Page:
1. After reading Scott McLemee's article at Inside Higher Ed, I scooted off to Famous Plagiarists--and felt vaguely dissatisfied. The vague dissatisfaction arose from the "Literature" section, which features such luminaries as S. T. Coleridge, T. S. Eliot, and William Shakespeare. Oscar Wilde is nowhere to be seen, although the book version of The Picture of Dorian Gray includes a chapter distilled from J.-K. Huysmans' A Rebours (and, as Jerusha McCormack has pointed out more generally, "[i]t is hard to say anything original about The Picture of Dorian Gray, largely because there is so little that is original in it" ). And Shakespeare's "threat level" seems a bit low, given that King Lear appears to owe rather a lot to an earlier play.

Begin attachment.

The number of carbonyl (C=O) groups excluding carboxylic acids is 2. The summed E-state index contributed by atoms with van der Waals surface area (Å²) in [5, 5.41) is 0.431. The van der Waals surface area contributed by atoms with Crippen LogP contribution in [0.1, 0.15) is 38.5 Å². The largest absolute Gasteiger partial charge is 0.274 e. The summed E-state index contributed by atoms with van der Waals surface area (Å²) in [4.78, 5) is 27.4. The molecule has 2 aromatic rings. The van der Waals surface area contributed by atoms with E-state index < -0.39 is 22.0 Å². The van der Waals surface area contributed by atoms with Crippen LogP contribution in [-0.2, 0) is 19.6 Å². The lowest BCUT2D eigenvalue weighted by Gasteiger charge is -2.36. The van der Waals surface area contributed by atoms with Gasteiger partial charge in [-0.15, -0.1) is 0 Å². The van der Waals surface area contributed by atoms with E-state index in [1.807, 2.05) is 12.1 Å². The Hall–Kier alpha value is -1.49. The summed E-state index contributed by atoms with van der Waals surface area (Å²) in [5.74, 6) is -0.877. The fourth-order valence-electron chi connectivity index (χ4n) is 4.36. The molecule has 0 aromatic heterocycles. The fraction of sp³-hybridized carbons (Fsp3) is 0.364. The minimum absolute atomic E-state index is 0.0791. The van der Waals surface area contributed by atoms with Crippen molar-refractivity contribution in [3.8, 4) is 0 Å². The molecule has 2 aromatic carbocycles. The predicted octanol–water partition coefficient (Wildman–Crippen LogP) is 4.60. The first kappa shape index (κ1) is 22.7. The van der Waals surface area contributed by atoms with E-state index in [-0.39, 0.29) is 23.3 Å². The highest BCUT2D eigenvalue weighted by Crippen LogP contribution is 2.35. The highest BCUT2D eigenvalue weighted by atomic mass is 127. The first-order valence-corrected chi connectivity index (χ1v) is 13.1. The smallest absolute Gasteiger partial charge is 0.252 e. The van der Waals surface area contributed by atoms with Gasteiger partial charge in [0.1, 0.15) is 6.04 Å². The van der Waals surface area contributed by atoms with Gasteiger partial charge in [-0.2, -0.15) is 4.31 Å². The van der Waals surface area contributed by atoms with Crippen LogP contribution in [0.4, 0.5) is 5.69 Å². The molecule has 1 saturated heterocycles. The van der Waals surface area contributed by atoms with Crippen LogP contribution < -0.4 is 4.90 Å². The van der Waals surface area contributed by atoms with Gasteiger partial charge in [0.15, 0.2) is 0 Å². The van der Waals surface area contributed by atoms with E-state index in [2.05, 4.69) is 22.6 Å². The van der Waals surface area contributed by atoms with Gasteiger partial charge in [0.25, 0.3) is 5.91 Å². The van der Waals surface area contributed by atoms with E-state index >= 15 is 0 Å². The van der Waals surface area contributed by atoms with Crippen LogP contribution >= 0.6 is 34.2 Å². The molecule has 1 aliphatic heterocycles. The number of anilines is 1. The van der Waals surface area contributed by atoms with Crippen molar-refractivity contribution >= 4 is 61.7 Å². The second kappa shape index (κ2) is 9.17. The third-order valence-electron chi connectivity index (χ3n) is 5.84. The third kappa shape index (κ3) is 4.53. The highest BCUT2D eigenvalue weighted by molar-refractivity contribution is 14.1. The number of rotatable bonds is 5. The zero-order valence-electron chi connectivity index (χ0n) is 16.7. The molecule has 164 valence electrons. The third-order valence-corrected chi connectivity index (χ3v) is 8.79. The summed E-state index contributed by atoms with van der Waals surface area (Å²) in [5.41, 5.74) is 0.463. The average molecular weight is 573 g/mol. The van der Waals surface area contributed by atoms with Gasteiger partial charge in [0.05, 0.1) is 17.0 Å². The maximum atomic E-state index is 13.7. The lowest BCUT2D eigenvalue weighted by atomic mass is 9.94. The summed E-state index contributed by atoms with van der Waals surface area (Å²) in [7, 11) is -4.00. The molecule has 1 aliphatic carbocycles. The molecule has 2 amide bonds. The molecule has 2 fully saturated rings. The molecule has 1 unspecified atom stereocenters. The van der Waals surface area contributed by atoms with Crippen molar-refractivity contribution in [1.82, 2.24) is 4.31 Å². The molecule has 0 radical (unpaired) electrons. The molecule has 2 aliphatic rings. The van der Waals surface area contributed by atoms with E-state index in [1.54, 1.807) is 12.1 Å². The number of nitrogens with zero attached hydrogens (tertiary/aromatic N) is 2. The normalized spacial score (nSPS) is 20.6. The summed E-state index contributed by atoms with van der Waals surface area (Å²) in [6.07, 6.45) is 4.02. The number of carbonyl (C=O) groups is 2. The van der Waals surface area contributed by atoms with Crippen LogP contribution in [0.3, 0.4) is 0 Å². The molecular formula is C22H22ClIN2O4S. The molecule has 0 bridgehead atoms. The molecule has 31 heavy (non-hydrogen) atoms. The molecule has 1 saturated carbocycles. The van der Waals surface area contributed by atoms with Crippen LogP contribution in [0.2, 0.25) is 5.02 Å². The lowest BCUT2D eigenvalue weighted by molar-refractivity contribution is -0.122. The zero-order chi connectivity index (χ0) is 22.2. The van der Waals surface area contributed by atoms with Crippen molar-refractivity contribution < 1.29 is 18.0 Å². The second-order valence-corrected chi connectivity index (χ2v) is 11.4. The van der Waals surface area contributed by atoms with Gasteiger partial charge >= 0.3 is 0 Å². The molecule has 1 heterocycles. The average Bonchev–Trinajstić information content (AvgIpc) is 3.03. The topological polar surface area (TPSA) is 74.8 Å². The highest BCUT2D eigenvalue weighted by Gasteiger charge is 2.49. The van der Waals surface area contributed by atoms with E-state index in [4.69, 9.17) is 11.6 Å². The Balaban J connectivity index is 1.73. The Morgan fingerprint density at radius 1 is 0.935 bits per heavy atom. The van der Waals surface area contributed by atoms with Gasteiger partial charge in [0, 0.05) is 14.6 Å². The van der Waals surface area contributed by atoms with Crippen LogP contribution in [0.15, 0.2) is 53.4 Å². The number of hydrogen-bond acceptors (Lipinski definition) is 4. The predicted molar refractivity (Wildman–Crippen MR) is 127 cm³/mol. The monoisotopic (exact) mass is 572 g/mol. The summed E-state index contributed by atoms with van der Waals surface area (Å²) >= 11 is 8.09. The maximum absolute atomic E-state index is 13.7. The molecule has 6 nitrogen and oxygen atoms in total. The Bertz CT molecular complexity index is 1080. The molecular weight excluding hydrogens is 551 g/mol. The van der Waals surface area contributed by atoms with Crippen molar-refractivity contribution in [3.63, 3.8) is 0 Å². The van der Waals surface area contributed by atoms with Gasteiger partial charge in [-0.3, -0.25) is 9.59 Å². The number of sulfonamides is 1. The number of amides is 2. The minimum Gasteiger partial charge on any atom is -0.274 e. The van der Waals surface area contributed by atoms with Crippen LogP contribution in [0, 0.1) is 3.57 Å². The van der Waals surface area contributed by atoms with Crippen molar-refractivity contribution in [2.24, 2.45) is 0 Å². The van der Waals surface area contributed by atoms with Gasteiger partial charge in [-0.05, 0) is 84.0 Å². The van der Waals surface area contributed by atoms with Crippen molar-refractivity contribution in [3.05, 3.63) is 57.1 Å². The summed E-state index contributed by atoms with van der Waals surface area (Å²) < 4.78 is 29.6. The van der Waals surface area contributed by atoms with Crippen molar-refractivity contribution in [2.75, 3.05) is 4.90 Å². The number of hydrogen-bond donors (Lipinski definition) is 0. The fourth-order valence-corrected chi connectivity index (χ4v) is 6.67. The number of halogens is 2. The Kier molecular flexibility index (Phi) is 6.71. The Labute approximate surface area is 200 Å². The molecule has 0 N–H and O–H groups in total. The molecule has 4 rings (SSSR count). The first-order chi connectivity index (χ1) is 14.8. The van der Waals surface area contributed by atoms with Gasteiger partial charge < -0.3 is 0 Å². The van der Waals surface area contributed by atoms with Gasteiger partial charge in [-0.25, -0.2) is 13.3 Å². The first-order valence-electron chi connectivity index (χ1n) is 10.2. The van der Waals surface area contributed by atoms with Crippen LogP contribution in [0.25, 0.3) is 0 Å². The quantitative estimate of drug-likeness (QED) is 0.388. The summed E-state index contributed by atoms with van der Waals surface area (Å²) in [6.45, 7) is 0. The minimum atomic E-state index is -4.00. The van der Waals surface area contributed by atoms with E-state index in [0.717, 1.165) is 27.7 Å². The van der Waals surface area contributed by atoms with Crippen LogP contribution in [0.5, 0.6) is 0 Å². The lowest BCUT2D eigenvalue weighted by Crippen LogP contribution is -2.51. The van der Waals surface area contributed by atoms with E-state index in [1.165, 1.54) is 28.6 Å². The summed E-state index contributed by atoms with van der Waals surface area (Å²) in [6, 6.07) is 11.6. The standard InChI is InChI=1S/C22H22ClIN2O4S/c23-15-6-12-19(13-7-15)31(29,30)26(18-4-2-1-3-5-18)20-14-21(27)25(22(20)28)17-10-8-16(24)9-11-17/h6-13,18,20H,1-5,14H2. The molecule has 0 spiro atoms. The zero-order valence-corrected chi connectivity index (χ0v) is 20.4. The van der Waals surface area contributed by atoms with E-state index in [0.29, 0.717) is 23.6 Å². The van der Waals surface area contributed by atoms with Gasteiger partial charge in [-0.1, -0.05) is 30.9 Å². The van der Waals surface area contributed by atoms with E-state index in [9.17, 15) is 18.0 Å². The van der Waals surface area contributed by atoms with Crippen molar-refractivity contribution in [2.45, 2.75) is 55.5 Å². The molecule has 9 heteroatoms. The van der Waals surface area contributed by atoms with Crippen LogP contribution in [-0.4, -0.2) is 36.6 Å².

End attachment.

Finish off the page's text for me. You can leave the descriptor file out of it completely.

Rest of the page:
But such quibbles aren't the source of the dissatisfaction in question. In his "War on Plagiarism," Prof. Lesko neglects to get at the literary-historical problem: what, exactly, are we to do with a long-dead major author after we find him or her guilty on all counts? Should we respond to such authors in the same way that we respond to a novelist caught in the act now? (Or, as Scott asks of Coleridge, "And the more you love his poetry, the harder it is to know what to think of his kleptomania. Should you be indignant? Or just perplexed?") When I teach Dorian Gray, for example, I always point out that Ch. XI is plagiarized. Now, strictly speaking, an au courant contemporary probably would have recognized the "poisoned book" and, by extension, Ch. XI's debt to it; after all, Huysmans was a key Decadent. Moreover, as other critics of the novel have noted, there's something oddly appropriate about the chapter's derivative nature, given how derivative Dorian is himself. Still, we're stuck with the original question. Should I derail the classroom discussion for a lecture on the evils of plagiarism? Issue a blanket amnesty? Toss the novel into Reading Gaol? What?